There’s a fascinating new innovation in Switzerland that I want to show you today. But before I do, I have a very important date for you to add to your calendar…
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It’s called How to Corner the Tech Market by March 30, and it takes place on Tuesday, February 5 at 2:30 PM and 7:00 PM EST.
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What I plan to reveal has the power to make your year, financially speaking.
Now, let’s cross over to Switzerland, where a group of scientists has just made an important announcement of their own…
Meet Roboy… The “Human” Robot
As technology advances, we’re seeing a growing shift towards automation.
For example, it’s well known that thousands of manufacturing tasks in factories are already automated.
But the trend is also gaining more presence in our everyday lives. Like home automation – the ability to perform functions remotely, such as controlling your thermostat and setting the security alarm.
Now, Swiss scientists are kicking automation up a notch with a high-tech robot.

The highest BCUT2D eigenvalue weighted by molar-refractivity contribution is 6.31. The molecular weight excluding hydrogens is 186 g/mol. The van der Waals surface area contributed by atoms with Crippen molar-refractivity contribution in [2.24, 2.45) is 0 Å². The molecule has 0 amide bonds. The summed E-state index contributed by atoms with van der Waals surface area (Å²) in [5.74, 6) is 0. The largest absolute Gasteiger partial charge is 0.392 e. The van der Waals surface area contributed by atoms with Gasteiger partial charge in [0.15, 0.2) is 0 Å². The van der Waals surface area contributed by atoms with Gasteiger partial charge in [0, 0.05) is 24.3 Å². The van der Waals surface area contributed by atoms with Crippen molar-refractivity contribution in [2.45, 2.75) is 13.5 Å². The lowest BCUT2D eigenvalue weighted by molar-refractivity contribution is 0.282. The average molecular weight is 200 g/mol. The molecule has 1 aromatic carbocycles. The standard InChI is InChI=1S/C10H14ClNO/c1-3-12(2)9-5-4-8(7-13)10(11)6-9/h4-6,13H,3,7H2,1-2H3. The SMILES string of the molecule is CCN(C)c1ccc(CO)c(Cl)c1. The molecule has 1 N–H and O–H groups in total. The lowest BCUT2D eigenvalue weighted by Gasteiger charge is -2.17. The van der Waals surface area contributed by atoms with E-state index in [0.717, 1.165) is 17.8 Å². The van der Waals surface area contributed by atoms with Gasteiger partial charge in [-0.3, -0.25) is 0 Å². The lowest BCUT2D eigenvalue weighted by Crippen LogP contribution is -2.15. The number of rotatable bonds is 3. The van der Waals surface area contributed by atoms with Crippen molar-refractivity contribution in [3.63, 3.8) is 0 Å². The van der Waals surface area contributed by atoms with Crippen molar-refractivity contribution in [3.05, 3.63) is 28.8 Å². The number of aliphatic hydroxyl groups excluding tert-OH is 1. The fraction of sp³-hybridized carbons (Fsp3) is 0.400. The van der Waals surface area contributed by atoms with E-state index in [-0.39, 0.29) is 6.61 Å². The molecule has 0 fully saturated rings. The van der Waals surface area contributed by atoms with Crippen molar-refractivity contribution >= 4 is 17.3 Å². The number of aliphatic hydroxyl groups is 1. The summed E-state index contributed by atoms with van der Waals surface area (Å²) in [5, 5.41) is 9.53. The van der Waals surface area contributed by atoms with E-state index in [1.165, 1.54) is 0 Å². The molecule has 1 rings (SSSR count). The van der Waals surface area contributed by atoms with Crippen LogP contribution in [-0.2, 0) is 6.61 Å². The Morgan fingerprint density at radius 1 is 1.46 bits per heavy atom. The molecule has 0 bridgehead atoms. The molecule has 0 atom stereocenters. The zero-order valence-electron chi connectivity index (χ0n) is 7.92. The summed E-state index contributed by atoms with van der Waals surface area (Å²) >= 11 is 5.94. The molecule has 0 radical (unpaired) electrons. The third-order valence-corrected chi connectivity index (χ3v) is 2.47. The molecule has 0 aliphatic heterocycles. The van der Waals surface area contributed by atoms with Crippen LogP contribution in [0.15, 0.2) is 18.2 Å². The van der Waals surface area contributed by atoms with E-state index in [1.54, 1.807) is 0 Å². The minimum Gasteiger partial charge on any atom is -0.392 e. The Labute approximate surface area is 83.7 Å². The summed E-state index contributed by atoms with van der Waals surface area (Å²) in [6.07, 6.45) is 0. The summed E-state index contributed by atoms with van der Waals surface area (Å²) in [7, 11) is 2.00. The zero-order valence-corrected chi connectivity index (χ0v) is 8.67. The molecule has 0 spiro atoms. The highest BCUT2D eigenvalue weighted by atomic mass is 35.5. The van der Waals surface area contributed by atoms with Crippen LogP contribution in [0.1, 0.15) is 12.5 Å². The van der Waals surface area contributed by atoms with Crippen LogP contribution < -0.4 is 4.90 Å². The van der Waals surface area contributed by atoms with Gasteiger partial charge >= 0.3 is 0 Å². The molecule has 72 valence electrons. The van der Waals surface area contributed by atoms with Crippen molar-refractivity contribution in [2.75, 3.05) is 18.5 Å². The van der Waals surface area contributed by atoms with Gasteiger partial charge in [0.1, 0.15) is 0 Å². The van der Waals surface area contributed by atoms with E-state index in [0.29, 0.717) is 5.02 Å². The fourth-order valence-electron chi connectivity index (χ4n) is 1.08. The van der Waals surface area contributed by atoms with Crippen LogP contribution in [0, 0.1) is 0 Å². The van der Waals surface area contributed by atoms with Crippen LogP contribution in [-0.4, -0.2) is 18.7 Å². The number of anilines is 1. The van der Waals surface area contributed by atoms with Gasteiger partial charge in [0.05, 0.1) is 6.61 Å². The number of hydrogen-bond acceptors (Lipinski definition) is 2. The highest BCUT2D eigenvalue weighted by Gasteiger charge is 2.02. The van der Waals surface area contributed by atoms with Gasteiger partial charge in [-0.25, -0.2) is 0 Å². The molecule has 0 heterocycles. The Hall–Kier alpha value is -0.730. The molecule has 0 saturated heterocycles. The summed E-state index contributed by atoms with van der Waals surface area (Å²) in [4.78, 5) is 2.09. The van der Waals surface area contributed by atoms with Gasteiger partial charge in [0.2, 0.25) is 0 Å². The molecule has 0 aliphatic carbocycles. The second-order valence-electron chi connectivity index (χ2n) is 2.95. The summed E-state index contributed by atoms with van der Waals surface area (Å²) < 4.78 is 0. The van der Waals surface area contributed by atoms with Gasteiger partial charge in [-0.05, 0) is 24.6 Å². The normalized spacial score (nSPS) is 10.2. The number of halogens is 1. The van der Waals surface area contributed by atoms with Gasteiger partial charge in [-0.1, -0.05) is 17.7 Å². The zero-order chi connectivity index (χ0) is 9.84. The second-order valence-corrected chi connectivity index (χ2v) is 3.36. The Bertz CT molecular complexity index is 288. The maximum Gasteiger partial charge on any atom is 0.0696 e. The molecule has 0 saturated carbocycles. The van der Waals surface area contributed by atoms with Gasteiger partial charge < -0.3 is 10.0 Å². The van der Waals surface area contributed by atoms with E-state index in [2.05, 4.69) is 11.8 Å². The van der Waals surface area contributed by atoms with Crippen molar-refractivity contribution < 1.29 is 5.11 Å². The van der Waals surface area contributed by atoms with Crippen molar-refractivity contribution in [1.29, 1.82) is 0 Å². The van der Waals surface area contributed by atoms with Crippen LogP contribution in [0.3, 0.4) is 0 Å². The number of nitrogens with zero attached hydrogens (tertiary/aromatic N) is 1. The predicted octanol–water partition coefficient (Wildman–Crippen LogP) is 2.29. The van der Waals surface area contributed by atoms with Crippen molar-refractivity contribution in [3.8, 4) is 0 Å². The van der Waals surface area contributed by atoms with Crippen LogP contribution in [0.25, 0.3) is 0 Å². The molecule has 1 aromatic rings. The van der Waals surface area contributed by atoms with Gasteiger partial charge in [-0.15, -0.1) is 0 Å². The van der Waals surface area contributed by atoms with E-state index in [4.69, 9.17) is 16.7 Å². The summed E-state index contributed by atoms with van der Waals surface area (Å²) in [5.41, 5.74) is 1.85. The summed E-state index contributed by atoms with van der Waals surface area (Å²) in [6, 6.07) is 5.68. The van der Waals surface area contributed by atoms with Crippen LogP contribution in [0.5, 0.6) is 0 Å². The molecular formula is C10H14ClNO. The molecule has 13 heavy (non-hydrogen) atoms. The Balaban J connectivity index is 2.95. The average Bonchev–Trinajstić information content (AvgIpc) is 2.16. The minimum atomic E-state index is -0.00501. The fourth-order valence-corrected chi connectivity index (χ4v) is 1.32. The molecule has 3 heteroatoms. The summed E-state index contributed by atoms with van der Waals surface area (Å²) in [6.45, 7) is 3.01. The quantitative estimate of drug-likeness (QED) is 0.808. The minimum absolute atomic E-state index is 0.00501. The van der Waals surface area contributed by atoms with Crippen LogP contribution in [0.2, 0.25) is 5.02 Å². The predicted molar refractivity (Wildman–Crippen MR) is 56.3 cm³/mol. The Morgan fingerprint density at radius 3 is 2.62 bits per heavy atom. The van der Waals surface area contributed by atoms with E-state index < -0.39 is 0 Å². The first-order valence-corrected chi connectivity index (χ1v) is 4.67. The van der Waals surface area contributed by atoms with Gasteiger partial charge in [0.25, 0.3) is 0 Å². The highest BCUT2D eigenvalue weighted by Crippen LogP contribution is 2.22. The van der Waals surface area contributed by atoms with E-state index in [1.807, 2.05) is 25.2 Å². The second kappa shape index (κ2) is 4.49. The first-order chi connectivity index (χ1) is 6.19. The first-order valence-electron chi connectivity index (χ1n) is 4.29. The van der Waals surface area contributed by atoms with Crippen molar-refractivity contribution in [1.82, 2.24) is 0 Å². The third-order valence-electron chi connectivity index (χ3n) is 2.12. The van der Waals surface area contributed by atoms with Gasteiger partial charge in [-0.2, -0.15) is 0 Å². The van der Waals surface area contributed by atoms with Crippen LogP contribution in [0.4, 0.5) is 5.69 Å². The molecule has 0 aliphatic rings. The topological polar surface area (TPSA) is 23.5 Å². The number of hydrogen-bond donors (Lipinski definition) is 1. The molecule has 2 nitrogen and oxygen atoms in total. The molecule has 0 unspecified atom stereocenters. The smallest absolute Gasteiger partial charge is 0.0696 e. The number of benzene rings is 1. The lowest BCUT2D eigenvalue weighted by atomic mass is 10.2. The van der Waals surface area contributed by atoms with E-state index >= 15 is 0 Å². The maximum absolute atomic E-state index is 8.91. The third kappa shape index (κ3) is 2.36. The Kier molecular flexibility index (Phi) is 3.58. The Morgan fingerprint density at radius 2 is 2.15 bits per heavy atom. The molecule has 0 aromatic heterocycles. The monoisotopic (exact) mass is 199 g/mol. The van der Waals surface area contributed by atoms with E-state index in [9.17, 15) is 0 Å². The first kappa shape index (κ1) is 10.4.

It’s called Roboy, and it was created by scientists at the University of Zurich’s Artificial Intelligence Lab.
Understand that this isn’t just another robot, though. It’s a “humanoid” invention that was modeled after humans in both design and movement.
Professor Rolf Pfeifer says the difference is in tendon-driven technology: “Traditionally, most robots have motors in their joints. But humans don’t. Humans have bones, joints, muscles and tendons, so this is also called a tendon-driven robot.”
To see how Roboy moves more like a human, check out the video below.
Roboy can even recognize faces, and the aim is to bring the robot to life by having it work in a variety of areas where it can collaborate with people, not replace them.
Of course, the scientists foresee it being used for industrial applications. But it can also be used in the home to assist elderly people with everyday tasks.
As Pfeifer adds, “It can be used in a household environment, or in a manufacturing environment… providing technology that will help people to be autonomous for as long as possible.”
With financial help from private companies, research facilities and public money from crowdfunding, the team will officially unveil Roboy at a Zurich robotics event in March.